The most remarkable part of this story is that a guy in the nineteenth century basically made it all up. Virtually nobody believed any of this stuff two hundred years ago. This is not to say that every Christian in the world believed exactly the same thing about the eschaton prior to Darby. There have been good and healthy debates between people who believed different things about the second coming, particularly whether things were going to get better and better or worse and worse leading up to Christ’s return and the General Resurrection. Each of these schools of thought can be argued on the basis of Scripture and traditional Church teaching. But each of these schools of thought reads the fourth chapter of First Thessalonians as referring to the General Ressurection on the Last Day which immediately precedes Christ’s judgment and his gracious act of establishing a new heaven and a new earth, not some early boarding pass for the heavenly banquet while the unbelievers are left in some kind of perdition.
This is neither a conservative nor a liberal point of view. Anglicanism/Episcopalianism teaches it. Lutherans and Prebyterians and Methodists believe it. Roman Catholics and Eastern Orthodox Christians believe it. Moderate and Progressive Baptists believe it. The Amish and the Mennonites believe it.

But a heck-of-a-lot of Christians in this country have been taught premillenial dispensationalism. Seven of the Left Behind books have reached “number one” on the New York Times Best Sellers list, which gives you a good idea of how popular the theory is. I’d be willing to bet that the vast majority of television and radio preachers teach the theory- a theory (and I don’t normally make such a bold claim, but in this case I believe it to be justified) which simply doesn’t hold up under any serious program of reading and interpreting the bible. But why, you might ask, does it matter?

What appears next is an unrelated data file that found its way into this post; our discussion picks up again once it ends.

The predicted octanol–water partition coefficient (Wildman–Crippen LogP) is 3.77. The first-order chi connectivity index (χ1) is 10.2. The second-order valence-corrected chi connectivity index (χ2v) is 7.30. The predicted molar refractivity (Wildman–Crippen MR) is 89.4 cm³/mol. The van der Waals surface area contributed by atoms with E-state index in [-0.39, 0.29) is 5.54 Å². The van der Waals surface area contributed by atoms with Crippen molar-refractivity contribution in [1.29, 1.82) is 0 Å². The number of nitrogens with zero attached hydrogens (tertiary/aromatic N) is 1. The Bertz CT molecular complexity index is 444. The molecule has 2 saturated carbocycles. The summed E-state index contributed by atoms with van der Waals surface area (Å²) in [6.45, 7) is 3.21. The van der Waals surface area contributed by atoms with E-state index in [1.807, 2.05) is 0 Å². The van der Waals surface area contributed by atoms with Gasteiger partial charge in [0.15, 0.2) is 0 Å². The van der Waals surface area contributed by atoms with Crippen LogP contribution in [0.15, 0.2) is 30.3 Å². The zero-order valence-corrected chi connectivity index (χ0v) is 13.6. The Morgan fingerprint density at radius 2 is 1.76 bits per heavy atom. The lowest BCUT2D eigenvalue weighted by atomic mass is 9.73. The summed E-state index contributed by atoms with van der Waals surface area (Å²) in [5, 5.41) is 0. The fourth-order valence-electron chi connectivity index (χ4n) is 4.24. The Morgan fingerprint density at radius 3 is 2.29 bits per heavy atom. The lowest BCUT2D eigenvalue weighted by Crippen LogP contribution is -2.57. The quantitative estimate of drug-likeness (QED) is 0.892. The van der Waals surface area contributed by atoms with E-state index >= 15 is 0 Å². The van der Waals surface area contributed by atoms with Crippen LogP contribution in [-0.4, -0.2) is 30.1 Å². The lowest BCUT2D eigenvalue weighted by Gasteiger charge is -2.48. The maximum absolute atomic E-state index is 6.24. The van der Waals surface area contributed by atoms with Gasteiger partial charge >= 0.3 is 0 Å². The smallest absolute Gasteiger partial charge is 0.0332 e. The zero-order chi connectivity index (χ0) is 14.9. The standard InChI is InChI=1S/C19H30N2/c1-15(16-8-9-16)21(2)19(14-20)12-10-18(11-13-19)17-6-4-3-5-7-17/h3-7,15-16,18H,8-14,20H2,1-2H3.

Is this not an issue on which we should just agree to disagree? I don’t agree, for example, with the Presbyterians on how many sacraments there are or with the Roman Catholics on papal infallibility. These issues seem more important or at least more relevant, yet I don’t get really exercised about their points of view, at least in my preaching.

First, I think theological positions like that have a basis in at least some ways of faithfully interpreting Scripture and Church Tradition. One can have civil, theologically informed debates over those issues. Maybe it’s some unexamined prejudice on my part, but I just don’t see the same conversation being possible with the issue in question. It’s almost like fundamentalist eschatology uses a language which isn’t intelligible to me, like I’m speaking in English and they’re speaking Mandarin, and neither of us even has a phrase book.

The other reason is that I honestly believe that premillenial dispensationalism produces a dangerous worldview. This is not a polite or absolutely inclusive thing to say, and I beg your pardon for that, but I believe this to be both true and deadly serious. The idea that one smart or lucky enough to be a believer should be spared difficulty while the nonbelievers deserve tribulation leads one to one of two equally dangerous conclusions- either we should stop caring about the plight of those whose creed is different from our own because God ordained them to suffer or else our only responsibility in this world is to rack up converts, put notches in our belts for the souls we (not God) have saved. I’ve not read the Left Behind books, but I have read exerpts of some of the nasty bits as well as interviews with the authors, and the tortures they describe being inflicted on nonbelievers(by Jesus himself, no less) is nothing short of despicable. It reminds one of the genre of film that has come to be called “torture porn” in which one is meant to get a kick out of horrible violence being inflicted on people. It dehumanizes “the other”, making the most depraved, wicked sort of hatred not only palatable but fun. It is not hyperbole to say that this sort of “entertainment” harms ones soul, and when one doesn’t believe it’s entirely fictitious it can eventually make one vicious.